Is Grant Enough For Food Security?
Perhaps the best-known tool used to alleviate poverty in South Africa is the social grant, distributed to 17 million beneficiaries nationwide. The social system is one of the best in the world, says Professor Jannie Rossouw, head of the School of Economic and Business Sciences at Wits University. But is this enough to ensure food security
A complex issue
This is a difficult question to answer, Rossouw says, especially since the social grant often has to support more than one person. For instance,
he notes, the pension grant for those over 60 (R1 860) may be the only income for an entire household. “There are also 12 million children under 18 who are beneficiaries, and some of them already have children, who will need to get on to the system,” he says.
Professor Julian May, director at the DST-NRF Centre of Excellence in Food Security, is straightforward with his answer. May and his colleagues have demonstrated that although Sassa grants are essential for the survival of many poor households in South Africa, the amount is insufficient to ensure food and nutrition security.
“Grants are being used to support many more people than the target groups,” he says, “our high levels of unemployment are the cause of this dilution of the grants, which must also feed young adults and people who are not yet old enough to receive the old-age pension.”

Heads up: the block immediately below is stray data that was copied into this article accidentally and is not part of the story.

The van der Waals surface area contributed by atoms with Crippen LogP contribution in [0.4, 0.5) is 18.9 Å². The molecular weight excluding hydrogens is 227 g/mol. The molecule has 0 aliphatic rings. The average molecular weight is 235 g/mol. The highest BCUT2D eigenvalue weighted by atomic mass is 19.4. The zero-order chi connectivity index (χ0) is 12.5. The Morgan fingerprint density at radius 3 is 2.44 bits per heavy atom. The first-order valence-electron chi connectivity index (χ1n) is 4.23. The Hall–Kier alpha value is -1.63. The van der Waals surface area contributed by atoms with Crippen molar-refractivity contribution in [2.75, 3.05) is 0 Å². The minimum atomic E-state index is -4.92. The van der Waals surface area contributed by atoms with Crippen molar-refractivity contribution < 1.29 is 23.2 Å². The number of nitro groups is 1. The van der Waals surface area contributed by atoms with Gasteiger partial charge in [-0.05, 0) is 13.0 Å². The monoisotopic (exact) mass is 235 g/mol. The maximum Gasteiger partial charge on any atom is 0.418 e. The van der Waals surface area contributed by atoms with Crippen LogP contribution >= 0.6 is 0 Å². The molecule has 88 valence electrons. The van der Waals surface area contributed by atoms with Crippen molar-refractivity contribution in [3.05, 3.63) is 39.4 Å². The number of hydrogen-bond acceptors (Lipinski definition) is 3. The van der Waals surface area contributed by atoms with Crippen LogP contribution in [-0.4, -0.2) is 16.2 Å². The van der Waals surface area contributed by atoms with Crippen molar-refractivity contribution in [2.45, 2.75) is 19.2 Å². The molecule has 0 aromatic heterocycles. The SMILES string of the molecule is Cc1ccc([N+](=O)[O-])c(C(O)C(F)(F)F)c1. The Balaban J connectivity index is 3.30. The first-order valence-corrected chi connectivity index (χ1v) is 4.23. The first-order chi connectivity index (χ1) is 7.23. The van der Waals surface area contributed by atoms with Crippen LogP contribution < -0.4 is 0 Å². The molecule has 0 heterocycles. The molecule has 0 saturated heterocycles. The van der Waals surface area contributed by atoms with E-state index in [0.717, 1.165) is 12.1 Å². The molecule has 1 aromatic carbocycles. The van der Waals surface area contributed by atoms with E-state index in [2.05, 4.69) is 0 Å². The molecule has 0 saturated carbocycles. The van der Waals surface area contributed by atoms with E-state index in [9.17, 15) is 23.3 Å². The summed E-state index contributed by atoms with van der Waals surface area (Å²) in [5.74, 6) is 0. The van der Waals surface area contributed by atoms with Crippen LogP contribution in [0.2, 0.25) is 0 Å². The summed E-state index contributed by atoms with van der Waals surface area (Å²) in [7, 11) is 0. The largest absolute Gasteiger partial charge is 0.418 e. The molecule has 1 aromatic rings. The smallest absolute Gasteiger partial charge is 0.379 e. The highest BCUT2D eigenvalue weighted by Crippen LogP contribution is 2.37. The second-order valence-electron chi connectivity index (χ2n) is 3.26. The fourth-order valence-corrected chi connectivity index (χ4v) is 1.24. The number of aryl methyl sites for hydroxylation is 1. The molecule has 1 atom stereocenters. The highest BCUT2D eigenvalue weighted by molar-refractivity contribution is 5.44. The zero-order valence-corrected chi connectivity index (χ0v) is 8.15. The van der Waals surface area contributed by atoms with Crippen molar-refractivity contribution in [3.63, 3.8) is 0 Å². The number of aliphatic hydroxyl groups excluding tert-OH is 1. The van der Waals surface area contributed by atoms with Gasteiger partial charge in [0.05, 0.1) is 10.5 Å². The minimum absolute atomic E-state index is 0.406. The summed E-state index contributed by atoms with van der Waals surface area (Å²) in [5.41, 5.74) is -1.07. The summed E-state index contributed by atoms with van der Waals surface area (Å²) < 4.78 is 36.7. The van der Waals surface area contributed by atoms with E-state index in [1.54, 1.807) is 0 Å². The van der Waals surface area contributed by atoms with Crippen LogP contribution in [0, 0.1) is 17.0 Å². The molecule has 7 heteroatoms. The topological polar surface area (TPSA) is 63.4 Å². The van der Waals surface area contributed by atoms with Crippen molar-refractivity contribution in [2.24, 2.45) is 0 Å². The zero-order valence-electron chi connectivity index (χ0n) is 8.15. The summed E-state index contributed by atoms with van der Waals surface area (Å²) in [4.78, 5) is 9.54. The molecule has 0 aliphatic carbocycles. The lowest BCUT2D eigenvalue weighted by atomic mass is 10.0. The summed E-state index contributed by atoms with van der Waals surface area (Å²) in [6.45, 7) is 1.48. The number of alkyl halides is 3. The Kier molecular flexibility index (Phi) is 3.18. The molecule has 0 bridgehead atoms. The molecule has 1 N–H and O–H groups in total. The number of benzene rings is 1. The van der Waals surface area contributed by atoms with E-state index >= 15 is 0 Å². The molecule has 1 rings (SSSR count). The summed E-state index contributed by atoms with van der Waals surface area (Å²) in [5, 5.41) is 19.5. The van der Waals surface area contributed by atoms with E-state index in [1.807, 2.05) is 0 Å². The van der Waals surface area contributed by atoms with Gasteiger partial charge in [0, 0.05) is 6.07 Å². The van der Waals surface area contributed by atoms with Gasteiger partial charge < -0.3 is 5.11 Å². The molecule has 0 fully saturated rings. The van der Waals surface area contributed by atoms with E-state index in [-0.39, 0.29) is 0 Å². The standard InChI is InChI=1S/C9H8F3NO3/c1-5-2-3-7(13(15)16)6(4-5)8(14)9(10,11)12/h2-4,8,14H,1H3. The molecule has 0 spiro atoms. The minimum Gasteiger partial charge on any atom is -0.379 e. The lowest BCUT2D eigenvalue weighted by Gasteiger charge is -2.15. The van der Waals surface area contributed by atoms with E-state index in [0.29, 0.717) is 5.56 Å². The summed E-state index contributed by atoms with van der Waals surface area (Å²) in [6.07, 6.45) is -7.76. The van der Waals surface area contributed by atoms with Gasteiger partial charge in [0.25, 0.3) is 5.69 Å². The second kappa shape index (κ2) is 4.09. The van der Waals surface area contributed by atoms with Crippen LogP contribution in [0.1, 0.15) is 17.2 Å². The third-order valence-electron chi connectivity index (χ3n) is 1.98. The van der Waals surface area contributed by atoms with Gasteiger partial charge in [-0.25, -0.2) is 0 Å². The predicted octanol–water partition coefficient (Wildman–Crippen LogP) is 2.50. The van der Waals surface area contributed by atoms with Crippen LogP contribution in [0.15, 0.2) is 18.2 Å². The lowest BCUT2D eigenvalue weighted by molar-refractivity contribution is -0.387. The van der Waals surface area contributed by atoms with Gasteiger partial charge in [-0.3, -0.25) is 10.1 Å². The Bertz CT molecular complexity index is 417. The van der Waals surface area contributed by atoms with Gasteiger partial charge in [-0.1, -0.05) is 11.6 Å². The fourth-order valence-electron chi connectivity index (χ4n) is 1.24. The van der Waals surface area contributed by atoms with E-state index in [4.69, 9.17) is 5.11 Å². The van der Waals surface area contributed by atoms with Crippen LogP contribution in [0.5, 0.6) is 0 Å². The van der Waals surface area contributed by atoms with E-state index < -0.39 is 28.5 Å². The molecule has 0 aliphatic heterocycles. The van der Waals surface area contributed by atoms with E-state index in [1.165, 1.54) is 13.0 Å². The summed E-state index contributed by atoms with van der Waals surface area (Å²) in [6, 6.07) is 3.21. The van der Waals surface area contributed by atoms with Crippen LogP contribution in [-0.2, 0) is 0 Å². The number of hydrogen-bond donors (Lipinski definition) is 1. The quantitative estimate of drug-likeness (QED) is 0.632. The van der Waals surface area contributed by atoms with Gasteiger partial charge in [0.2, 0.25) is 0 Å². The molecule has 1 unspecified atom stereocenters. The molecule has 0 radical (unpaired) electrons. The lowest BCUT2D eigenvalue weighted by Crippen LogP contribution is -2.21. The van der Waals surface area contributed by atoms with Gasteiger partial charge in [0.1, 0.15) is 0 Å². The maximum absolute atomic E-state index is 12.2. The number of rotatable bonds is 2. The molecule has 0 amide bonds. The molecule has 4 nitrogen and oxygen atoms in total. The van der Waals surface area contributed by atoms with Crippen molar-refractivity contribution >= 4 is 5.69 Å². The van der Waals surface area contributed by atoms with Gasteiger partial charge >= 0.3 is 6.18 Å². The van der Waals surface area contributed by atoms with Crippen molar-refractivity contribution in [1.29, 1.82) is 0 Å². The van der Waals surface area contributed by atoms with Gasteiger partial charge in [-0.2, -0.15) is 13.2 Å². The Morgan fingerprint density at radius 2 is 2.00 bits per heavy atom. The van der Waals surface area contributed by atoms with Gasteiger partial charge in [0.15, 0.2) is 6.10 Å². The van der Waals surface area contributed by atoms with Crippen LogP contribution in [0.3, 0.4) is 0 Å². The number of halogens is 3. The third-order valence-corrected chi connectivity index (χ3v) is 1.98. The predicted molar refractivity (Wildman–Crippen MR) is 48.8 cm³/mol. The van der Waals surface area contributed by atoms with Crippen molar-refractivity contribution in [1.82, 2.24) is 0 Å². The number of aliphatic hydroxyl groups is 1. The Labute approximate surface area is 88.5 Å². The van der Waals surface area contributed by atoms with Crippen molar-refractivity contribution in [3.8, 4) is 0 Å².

Human rights organisation Black Sash’s national advocacy manager, Hoodah Abrahams-Fayker, says while social grants are a means of providing a lifeline to the poor, the current system as a solution to social security and food security needs to be revised by increasing the amount paid to beneficiaries and reconsidering the eligibility criteria.
“Black Sash has particularly identified the vulnerability of those between 18 and 59 years who are unemployed and do not qualify for social grants,” Abrahams-Fayker says.
“The South African economy has not distributed income through employment and continues to entrench extreme levels of inequality, therefore, increasing the risk of food insecurity. Growing unemployment exposes more South Africans to the threat of food insecurity,” she adds.
Many solutions have been suggested to provide longer-term food security for the most vulnerable. Researchers at Rhodes University’s Department of Environmental Science suggest that social grant beneficiaries supplement their diets with wild foods such as morogo. Other proposals from other sources include that food items such as chicken be zero-rated for VAT.
May, however, feels these solutions are not viable. “Although it would be beneficial if people ate more indigenous foods such as moroga or bambara bean, this is unlikely to be sufficient to deal with the problem. Zero-rating frozen chicken is also unlikely to have much effect as frozen chicken is usually already cheaper than other kinds of meat, and in any case will not deal with the problem of eating insufficient healthy foods. Zero-rating some products such as infant cereals for children older than six months might have some effect, but again, the VAT is a small component of the total cost of food.
“There is no quick fix,” he says. “We need to encourage food systems that provide cheaper healthier foods that are easy for poor people to access. This means rethinking how the government and, in particular, city authorities manage the food system. For example, encouraging informal sector traders in food and supporting small-scale farmers who live near urban centres,” he adds.
“Ultimately we need to consider increasing the size of the grants while continuing to find ways to increase the numbers of people who are employed in South Africa,” he concludes.